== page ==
The Tech heavy Nasdaq managed to push out a slight gain overnight whilst most other majors closed in the red. Energy and Real Estate led the fall last night, Tech and Communication services closed slightly higher whilst the rest were only slightly down.
In the short term markets are becoming undecided again which is no surprise considering the SP500 is back to the all-time high resistance levels. The US is the only markets to achieve this since the February pullback. Locally our XJO has almost completely disconnected. But some sectors and companies have not.
The reality here is that less than half of the SP500 companies have hit all-time highs. But there is a lot of companies that have benefited or will benefit from COVID lockdowns that have not only recovered the pullback but have moved much higher than where they were a year ago. Most of these are names we all know like NVIDIA, AMD, Amazon, Apple, eBay, Domino’s Pizza, Pay Pal, just to name a few.
Unfortunately for the Bank heavy XJO, we are lagging, but there has been plenty of opportunity in the background. As traders and investors, we need to be looking at what companies or sectors will move up next, and not be too focused on the XJO index. We do have some outperformers like Kogan, Afterpay, and many Materials and Mining companies that have continued to rise strong after the overall pull back.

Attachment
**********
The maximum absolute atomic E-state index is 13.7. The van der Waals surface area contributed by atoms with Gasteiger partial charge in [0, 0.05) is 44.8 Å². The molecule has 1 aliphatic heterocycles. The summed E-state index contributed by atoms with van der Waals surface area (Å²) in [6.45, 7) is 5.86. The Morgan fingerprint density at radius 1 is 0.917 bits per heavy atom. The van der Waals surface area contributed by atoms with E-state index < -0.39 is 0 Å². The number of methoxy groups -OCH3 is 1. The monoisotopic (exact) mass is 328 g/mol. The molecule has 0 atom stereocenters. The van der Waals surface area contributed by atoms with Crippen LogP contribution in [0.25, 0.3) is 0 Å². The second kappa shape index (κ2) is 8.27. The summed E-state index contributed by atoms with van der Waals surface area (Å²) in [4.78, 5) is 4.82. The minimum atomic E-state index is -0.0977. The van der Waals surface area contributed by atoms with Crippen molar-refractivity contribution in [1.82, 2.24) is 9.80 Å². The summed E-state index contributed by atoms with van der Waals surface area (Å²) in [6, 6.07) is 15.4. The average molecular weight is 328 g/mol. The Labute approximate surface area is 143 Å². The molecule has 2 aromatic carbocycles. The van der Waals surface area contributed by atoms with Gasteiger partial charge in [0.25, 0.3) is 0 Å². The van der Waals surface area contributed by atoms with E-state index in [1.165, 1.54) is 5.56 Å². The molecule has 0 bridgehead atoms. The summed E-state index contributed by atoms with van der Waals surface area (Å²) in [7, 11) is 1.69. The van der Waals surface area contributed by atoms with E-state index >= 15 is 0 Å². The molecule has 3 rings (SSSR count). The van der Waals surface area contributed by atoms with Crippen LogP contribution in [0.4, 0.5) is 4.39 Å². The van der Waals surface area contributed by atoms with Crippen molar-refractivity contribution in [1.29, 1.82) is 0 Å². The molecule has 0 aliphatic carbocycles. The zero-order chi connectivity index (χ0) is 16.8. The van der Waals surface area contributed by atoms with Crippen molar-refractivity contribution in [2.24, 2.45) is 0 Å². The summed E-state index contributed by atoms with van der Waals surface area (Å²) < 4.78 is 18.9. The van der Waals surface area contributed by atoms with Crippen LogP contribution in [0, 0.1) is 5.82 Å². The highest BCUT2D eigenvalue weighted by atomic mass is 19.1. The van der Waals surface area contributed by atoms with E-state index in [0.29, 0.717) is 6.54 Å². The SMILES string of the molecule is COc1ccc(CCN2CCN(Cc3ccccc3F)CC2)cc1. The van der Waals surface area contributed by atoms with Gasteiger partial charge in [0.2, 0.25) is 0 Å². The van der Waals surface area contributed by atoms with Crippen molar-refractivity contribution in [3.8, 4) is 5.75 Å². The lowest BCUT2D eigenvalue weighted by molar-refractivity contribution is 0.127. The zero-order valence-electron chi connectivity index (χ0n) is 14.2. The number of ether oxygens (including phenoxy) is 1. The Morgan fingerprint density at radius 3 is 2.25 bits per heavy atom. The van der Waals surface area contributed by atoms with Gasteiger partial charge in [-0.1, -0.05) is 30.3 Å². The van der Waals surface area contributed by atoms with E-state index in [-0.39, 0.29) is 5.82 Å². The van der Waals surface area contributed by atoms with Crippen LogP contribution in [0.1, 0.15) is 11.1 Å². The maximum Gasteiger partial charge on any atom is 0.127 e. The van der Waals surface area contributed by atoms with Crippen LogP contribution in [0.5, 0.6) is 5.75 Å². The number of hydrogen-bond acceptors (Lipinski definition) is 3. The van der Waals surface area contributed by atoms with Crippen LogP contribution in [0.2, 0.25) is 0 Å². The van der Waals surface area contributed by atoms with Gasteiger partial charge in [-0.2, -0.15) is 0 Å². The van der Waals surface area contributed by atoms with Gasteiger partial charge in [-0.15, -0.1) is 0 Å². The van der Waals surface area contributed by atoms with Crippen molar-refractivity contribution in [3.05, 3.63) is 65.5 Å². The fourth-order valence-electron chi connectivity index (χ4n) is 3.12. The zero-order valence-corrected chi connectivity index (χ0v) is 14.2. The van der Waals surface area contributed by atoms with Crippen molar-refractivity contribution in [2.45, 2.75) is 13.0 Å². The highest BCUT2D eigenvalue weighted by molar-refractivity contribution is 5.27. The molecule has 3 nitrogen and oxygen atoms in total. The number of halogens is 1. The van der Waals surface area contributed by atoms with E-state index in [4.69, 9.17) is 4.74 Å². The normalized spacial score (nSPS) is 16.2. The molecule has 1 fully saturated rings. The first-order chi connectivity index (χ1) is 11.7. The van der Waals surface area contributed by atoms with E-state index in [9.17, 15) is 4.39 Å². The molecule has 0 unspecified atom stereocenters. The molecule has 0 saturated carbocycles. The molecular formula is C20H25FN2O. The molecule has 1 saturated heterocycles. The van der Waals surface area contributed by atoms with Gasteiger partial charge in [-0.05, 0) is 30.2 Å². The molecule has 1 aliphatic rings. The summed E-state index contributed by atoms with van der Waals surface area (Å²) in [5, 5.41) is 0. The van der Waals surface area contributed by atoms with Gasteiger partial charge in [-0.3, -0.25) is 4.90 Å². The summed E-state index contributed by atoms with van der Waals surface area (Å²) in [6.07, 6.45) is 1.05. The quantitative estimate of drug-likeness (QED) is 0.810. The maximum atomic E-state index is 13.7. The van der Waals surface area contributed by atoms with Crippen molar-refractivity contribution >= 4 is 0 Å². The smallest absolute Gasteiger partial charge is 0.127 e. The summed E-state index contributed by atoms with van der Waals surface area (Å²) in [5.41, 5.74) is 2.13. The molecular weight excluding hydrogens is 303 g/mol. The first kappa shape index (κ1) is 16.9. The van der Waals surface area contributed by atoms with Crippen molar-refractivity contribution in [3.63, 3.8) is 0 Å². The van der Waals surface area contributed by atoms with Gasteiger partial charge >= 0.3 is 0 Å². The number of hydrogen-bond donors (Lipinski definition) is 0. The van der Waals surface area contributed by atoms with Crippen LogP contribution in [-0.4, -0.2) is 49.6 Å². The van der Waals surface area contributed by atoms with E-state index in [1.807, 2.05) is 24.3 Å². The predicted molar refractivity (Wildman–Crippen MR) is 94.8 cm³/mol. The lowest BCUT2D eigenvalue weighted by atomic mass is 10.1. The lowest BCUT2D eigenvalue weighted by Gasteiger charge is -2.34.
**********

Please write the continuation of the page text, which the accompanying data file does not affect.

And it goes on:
The XJO is set to open flat following a slight pull back in U.S trading last night. Yesterday we clearly held the key resistance and post fall highs of roughly 6175. With U.S futures being flat to green this morning, our market should stay buoyed and track sideward.
Despite the U.S being a hair off all-time highs, our market is still not willing to push through key resistance, continuing to trade in the broad ascending triangle. Hope remains that our reporting season gives the market a kick start it needs to play catch up. NAB reported decent numbers this morning, and along with CBA’s recent report, this could bring back some volatility into our largest sector and largest players of our market.
News remains focused on the virus both locally and abroad, though the media is starting to shift its magnifying glass to the U.S election which is only a hot minute away in November. How the market interoperates the election in conjunction with everything else going on is foggy at best, but market participants need to be aware of the very real impact it will have.
US shares fell off again overnight but they continue to trade just below the all-time high. The selling has been blamed on a stalemate in the stimulus negotiations, with the US Democrats and Republicans so far unable to agree on the size and scope of the next fiscal stimulus package. We also saw US Jobless Claims data overnight which came in much better than expected, with initial jobless claims dropping below 1 million people for the first time since March. We will see US retail sales data tonight, which will also provide some insight into the current strength of the US economy. Technology was the only major sector to rise overnight, while Oil & Gas stocks fell off the hardest, every other major sector was slightly lower.